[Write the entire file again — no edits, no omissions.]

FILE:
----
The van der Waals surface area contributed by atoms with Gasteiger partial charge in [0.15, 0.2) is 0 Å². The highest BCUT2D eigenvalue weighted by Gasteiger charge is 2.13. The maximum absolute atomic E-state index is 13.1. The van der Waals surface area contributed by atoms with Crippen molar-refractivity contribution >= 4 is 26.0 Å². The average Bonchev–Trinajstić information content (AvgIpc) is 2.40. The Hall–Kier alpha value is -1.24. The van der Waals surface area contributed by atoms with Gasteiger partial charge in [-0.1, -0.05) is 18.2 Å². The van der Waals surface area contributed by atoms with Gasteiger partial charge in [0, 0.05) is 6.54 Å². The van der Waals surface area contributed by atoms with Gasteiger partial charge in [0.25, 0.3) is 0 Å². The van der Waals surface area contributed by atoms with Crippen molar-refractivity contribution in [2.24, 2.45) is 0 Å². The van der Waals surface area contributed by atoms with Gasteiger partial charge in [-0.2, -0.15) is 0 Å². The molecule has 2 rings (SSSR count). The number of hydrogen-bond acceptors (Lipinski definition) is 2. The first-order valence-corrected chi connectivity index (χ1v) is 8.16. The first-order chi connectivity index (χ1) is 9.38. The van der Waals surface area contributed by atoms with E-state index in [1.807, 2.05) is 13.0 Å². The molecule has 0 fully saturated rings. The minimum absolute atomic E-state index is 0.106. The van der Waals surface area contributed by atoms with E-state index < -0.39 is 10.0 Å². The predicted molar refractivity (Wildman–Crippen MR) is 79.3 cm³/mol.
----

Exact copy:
The van der Waals surface area contributed by atoms with Gasteiger partial charge in [0.15, 0.2) is 0 Å². The highest BCUT2D eigenvalue weighted by Gasteiger charge is 2.13. The maximum absolute atomic E-state index is 13.1. The van der Waals surface area contributed by atoms with Crippen molar-refractivity contribution >= 4 is 26.0 Å². The average Bonchev–Trinajstić information content (AvgIpc) is 2.40. The Hall–Kier alpha value is -1.24. The van der Waals surface area contributed by atoms with Gasteiger partial charge in [-0.1, -0.05) is 18.2 Å². The van der Waals surface area contributed by atoms with Gasteiger partial charge in [0, 0.05) is 6.54 Å². The van der Waals surface area contributed by atoms with Gasteiger partial charge in [0.25, 0.3) is 0 Å². The van der Waals surface area contributed by atoms with Crippen molar-refractivity contribution in [2.24, 2.45) is 0 Å². The van der Waals surface area contributed by atoms with Gasteiger partial charge in [-0.2, -0.15) is 0 Å². The molecule has 2 rings (SSSR count). The number of hydrogen-bond acceptors (Lipinski definition) is 2. The first-order valence-corrected chi connectivity index (χ1v) is 8.16. The first-order chi connectivity index (χ1) is 9.38. The van der Waals surface area contributed by atoms with E-state index in [1.807, 2.05) is 13.0 Å². The molecule has 0 fully saturated rings. The minimum absolute atomic E-state index is 0.106. The van der Waals surface area contributed by atoms with E-state index < -0.39 is 10.0 Å². The predicted molar refractivity (Wildman–Crippen MR) is 79.3 cm³/mol.